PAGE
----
In the latest installment of Surf Park Central’s INSIDERS, Dr. Jess Ponting chats with co-author Dr. Leon Mach about their just-released research paper that puts real numbers on the value of international surf tourism for the first time. The paper also turned up some unexpected results regarding surfer attitudes towards sustainability that provides insights into the purchasing behaviors of some key surf park users. Surf Park Central spoke to the authors about their research and the latest INSIDERS episode in which they review existing surf travel research before diving headlong into their study.
“This was the first time a demand-side study of surf tourism expenditure achieved a sufficient sample size to speak with a high degree of confidence about the generalizability of the results,” says Leon Mach.
The dataset contains representative samples from Australia, California, East Coast US, the UK, continental Europe, and Germany.
The sample was broad and large enough to be considered representative of the global surf population with a 3% margin of error. The results determined the value of pre-Covid international surf travel, finding that surfers take an average of 0.928 international surf trips per year, with 40% taking more than one trip each year. “By multiplying the average number of trips by average trip expenditure across the surfing population we were able to arrive at a figure for global spending on international surf travel that is robust and reliable,” says Mach.
Previous studies have shown that surf travelers are more concerned than the general travelling-public about issues of sustainability. However, Mach and Ponting’s new study found that while surfers are willing to pay more for sustainable experiences, their concern did not extend to changing their own behaviors beyond taking the time to research and choose a sustainable surf tourism vendor. In other words, surf travellers don’t want to work too hard for it, they expect their surf tourism providers to demonstrate a commitment to protecting local environments, cultures, and peoples, and providing economic benefits and opportunities to communities in their destination.
In a surprising twist, concern about and willingness to pay for sustainability was significantly higher levels among beginners, women, and longboarders than other groups, particularly shortboarders and expert surfers.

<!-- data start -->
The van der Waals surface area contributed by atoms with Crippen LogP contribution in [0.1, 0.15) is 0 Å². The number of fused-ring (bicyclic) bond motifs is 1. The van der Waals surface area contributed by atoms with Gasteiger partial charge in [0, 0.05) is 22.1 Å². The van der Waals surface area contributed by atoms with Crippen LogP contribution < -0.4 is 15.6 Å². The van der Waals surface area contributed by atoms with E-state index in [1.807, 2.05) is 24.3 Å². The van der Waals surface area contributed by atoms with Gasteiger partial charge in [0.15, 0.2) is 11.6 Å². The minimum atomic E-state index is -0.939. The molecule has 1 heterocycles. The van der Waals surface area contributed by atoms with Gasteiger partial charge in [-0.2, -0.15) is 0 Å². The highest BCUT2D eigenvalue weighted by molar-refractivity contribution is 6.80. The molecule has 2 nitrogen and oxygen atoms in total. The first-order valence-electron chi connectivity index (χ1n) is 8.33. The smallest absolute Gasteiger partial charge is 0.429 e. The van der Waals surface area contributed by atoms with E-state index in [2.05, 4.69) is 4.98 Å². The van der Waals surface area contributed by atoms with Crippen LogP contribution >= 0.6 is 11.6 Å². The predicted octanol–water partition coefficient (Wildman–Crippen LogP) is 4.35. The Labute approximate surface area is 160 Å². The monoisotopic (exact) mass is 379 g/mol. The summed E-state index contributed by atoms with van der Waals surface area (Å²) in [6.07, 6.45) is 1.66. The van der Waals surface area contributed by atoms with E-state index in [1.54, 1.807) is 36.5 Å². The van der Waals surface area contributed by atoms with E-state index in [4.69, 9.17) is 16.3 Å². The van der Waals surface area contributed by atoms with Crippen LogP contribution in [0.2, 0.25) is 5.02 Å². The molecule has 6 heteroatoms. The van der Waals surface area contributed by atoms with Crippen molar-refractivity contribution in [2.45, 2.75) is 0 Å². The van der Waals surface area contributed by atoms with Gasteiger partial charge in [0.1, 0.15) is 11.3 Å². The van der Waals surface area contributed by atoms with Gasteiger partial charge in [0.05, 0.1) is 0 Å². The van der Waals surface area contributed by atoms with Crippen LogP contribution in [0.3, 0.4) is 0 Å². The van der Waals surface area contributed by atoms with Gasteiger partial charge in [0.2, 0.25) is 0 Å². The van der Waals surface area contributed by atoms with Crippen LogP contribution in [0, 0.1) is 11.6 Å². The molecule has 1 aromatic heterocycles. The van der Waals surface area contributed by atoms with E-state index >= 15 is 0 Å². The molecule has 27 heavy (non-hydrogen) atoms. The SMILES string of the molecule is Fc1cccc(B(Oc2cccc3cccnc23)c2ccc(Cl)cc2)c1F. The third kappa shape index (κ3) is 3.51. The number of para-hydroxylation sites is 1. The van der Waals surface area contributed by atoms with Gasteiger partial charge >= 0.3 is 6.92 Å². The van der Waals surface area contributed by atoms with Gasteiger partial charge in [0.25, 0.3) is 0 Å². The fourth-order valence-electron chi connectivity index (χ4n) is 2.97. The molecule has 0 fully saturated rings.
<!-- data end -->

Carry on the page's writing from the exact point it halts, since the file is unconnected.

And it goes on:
Based on the data, Ponting reasons that “…at least some of these groups are likely to have been drawn to surfing later in life by its aesthetic and perceived relationship to nature, wellness, spirituality, and sustainability. More advanced surfers tend to have grown up in the sport from a young age”.
Regardless of the reasons underpinning the disproportionately high concern and willingness to pay for sustainability, beginners, women, and longboarders are segments of great interest to surf park operators. Research suggests that they are more likely to utilize smaller, weaker waves in parts of the pool designed for intermediate/beginner surfers that may be harder to sell at full capacity. These waves use less energy (and are thus cheaper to produce) and are far more profitable where multiple beginners can utilize a single small spilling wave composed of leftover energy from a larger and higher quality primary wave.
New surfers are also more likely to utilize value-added services such as lessons, video analysis, training, and gyms, as well as potentially buy surfing equipment from the surf parks’ retail outlets. “I think it is quite interesting to consider that these super-desirable segments might be attracted to a surf park experience through sustainability messaging,” says Ponting.
Ponting and Mach are launching a new survey in the coming weeks to update their data, test the elasticity of demand for surfing during the Covid pandemic, and assess the likely post-Covid travel plans of surfers. The survey will also probe the likelihood of regional surf parks travel substituting for international surf trips into the future.
An analysis of all existing data broken down by geography will be available to INSIDERS members in a series of whitepapers over the coming months.
Dr. Leon Mach is an Associate Professor in Environmental Policy and Socioeconomic Values at the School for Field Studies in the Center for Tropical Island Biodiversity Studies based in the rather surf-rich region of Bocas del Toro, Panama.
Dr. Jess Ponting is an Associate Professor at San Diego State University’s L. Robert Payne School of Hospitality and Tourism Management, founder and Director of the Center for Surf Research, co-founder and Head of Research at STOKE Certified, co-founder and Head of Research at Surf Park Central and host of the INSIDERS video interview series.
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